A 600-pound Cayman Blue Iguana statue has been donated to the Queen Elizabeth II Botanic Park in North Side by two Wisconsin artists.
The larger-than-life concrete and rebar sculpture has been placed at the park’s entrance as a star attraction to welcome visitors.
Brother and sister duo David and Sher Quasius donated the sculpture after joining forces to build it during the last weeks of Mr. Quasius’s latest vacation on the island.
Last year, Mr. Quasius, a concrete sculptor from Sheboygan, Wisconsin, had an inspiration. Driving past the Botanic Park’s entrance gate for years, it occurred to him that the Botanic Park needed an entrance sculpture.
The Botanic Park, which opened in 1994, is home to the Blue Iguana Restoration Program. The Blues, brought back from the brink of extinction, are raised and housed on the grounds of the park, and are a major attraction.
Mr. Quasius suggested to his sister that they create a sculpture for the park.
“She came right down to help. It was 10 below zero in Wisconsin compared to 80 degrees here in Cayman. Sher was easily convinced,” he said.
If one looks closely at the sculpture, it is tagged “Blue Blue,” the identification code for a very famous blue iguana named Zarco. Zarco was a beautiful large male and a prolific breeder for the park’s iguana restoration program. Mr. Quasius encouraged Park Manager John Lawrus to sell the naming rights of the sculpture to raise money for the Park.
“On behalf of the Queen Elizabeth II Botanic Park and the Tourism Attraction Board, I would like to share my appreciation for the wonderful donation of the blue iguana sculpture,” said Mr. Lawrus.
“It is this kind of community spirit that demonstrates the goodwill in people today, as well as signifying the importance of the most important land animal that exists in the Cayman Islands, the blue iguana.” Mr. Lawrus said it has been a great experience working with the Quasius siblings.
“The prominent location on top of the Queen Elizabeth II Botanic Park entrance sign along Frank Sound allows all visitors and residents alike to be able to see the incredible sculpture. “Special thanks should also be given to Nigel Torrance and his staff of N.L.T. for providing the trucking and staff for moving the sculpture, that weighs nearly 600 pounds,” he said.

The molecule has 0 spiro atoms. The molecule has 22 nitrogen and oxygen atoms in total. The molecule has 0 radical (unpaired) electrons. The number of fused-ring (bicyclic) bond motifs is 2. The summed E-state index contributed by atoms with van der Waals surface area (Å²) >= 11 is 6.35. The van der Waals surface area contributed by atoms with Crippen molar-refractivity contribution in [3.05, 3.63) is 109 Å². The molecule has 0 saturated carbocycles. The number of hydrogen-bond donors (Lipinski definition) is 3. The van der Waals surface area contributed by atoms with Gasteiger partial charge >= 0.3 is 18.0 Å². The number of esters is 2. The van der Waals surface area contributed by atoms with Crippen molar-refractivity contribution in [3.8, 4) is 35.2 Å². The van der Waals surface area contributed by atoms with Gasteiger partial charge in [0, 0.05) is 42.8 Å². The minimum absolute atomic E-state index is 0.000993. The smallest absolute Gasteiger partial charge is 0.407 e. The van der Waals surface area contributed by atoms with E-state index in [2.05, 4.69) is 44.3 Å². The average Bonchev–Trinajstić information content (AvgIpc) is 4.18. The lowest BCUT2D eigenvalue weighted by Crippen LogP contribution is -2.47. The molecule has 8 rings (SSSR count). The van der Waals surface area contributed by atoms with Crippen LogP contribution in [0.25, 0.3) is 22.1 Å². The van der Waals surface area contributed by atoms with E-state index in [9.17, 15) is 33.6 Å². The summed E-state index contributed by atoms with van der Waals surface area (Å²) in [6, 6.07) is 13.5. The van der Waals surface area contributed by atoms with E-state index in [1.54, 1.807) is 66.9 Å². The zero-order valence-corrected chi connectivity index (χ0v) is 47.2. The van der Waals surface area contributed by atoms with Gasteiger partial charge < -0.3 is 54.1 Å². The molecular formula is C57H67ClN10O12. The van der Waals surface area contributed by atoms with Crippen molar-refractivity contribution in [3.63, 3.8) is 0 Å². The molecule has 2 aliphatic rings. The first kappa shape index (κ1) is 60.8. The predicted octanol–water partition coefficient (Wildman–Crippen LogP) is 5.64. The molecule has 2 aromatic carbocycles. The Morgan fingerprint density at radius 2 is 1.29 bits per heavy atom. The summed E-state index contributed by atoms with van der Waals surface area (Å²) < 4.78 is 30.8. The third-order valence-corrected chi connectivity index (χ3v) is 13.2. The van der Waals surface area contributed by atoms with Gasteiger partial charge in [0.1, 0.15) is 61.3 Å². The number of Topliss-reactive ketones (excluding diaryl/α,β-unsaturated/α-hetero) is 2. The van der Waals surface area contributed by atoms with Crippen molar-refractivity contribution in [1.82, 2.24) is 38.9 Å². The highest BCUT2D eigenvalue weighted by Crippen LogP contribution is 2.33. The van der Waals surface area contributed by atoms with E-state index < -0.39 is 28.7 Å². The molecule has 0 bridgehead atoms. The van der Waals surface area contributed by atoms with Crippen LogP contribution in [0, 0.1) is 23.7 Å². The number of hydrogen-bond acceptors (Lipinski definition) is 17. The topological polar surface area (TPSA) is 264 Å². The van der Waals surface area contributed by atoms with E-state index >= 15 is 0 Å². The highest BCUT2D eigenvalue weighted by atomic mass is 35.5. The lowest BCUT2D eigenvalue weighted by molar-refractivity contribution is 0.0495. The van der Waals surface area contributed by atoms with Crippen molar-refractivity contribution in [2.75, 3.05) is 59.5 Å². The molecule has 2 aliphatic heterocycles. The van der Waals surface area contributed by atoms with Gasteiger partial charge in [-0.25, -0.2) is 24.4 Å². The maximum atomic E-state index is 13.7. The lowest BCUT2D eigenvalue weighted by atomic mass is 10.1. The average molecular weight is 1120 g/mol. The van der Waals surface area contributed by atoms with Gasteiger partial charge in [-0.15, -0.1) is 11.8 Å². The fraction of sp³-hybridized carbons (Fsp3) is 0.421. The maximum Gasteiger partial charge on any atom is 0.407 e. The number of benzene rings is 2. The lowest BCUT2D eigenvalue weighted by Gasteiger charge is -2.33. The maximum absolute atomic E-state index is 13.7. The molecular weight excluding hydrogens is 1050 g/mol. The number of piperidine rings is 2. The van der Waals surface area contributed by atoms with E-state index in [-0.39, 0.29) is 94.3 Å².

Mr. Lawrus noted that it has been a “tough” 12 months for the blue iguanas.
“With losing many to wild, roaming dogs, and with continued development around the Queen Elizabeth II Botanic Park, the threat of losing more blue iguanas continues to remain quite high,” he said.
“We hope the sculpture of the blue iguana helps to raise awareness of the importance of the blue iguana, the Blue Iguana Recovery Program, and the conservation of this endemic species, which can’t be found anywhere else on earth.”
The sculpture is just one of many sculptures Mr. Quasius has completed at his Davinoff’s Concrete Sculpture Garden attraction in North Side, which he established in 2010.
The front yard of his home on Old Robin Road has several sculptures capturing Cayman’s local wildlife. It is open to the public free of admission charge, and is also listed by TripAdvisor as one of the top attractions for North Side.
The artist uses beach items such as glass, shells and coral for his creations.
Coming from an artistic family, Mr. Quasius said he was exposed to concrete-making in Sheboygan through his family construction business, and began creating concrete sculptures for his personal enjoyment. His sister Sher is a professional artist living in Sheboygan, who at times also works in concrete.
Mr. Quasius places great attention to detail on the sculptures, which range from local chickens and agoutis to a large crab, an even larger octopus and a blue iguana. The garden also features a snake, stingray, eel, crocodile, drinking man, parrot, mahi mahi, flying fish, mermaid, scorpion and a tarpon with hook, line and sinker in its mouth.